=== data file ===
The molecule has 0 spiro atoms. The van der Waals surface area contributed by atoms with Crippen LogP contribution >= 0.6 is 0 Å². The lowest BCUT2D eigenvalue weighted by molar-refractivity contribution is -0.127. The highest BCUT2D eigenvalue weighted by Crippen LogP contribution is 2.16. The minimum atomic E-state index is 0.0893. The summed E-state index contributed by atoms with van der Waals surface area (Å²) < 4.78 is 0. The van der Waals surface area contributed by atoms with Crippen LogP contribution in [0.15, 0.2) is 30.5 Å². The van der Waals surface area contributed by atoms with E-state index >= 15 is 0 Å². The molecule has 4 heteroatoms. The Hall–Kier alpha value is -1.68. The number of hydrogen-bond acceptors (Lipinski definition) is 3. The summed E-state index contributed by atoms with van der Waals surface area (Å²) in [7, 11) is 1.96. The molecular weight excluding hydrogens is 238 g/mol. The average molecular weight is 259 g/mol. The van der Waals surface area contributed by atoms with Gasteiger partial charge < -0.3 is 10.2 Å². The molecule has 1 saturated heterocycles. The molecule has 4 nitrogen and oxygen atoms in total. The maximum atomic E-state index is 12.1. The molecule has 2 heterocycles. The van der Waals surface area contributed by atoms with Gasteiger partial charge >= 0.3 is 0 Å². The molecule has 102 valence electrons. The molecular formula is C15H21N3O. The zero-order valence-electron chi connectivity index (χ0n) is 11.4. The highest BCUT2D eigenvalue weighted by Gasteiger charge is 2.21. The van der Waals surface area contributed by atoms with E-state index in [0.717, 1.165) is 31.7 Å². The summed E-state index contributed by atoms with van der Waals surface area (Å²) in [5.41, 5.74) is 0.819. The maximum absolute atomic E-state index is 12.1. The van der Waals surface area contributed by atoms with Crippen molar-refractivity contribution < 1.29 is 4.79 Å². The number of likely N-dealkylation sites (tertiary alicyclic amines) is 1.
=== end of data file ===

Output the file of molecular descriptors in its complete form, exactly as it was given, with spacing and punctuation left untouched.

The molecule has 0 spiro atoms. The van der Waals surface area contributed by atoms with Crippen LogP contribution >= 0.6 is 0 Å². The lowest BCUT2D eigenvalue weighted by molar-refractivity contribution is -0.127. The highest BCUT2D eigenvalue weighted by Crippen LogP contribution is 2.16. The minimum atomic E-state index is 0.0893. The summed E-state index contributed by atoms with van der Waals surface area (Å²) < 4.78 is 0. The van der Waals surface area contributed by atoms with Crippen LogP contribution in [0.15, 0.2) is 30.5 Å². The van der Waals surface area contributed by atoms with E-state index >= 15 is 0 Å². The molecule has 4 heteroatoms. The Hall–Kier alpha value is -1.68. The number of hydrogen-bond acceptors (Lipinski definition) is 3. The summed E-state index contributed by atoms with van der Waals surface area (Å²) in [7, 11) is 1.96. The molecular weight excluding hydrogens is 238 g/mol. The average molecular weight is 259 g/mol. The van der Waals surface area contributed by atoms with Gasteiger partial charge < -0.3 is 10.2 Å². The molecule has 1 saturated heterocycles. The molecule has 4 nitrogen and oxygen atoms in total. The maximum atomic E-state index is 12.1. The molecule has 2 heterocycles. The van der Waals surface area contributed by atoms with Gasteiger partial charge >= 0.3 is 0 Å². The molecule has 102 valence electrons. The molecular formula is C15H21N3O. The zero-order valence-electron chi connectivity index (χ0n) is 11.4. The highest BCUT2D eigenvalue weighted by Gasteiger charge is 2.21. The van der Waals surface area contributed by atoms with E-state index in [0.717, 1.165) is 31.7 Å². The summed E-state index contributed by atoms with van der Waals surface area (Å²) in [5.41, 5.74) is 0.819. The maximum absolute atomic E-state index is 12.1. The van der Waals surface area contributed by atoms with Crippen molar-refractivity contribution < 1.29 is 4.79 Å². The number of likely N-dealkylation sites (tertiary alicyclic amines) is 1.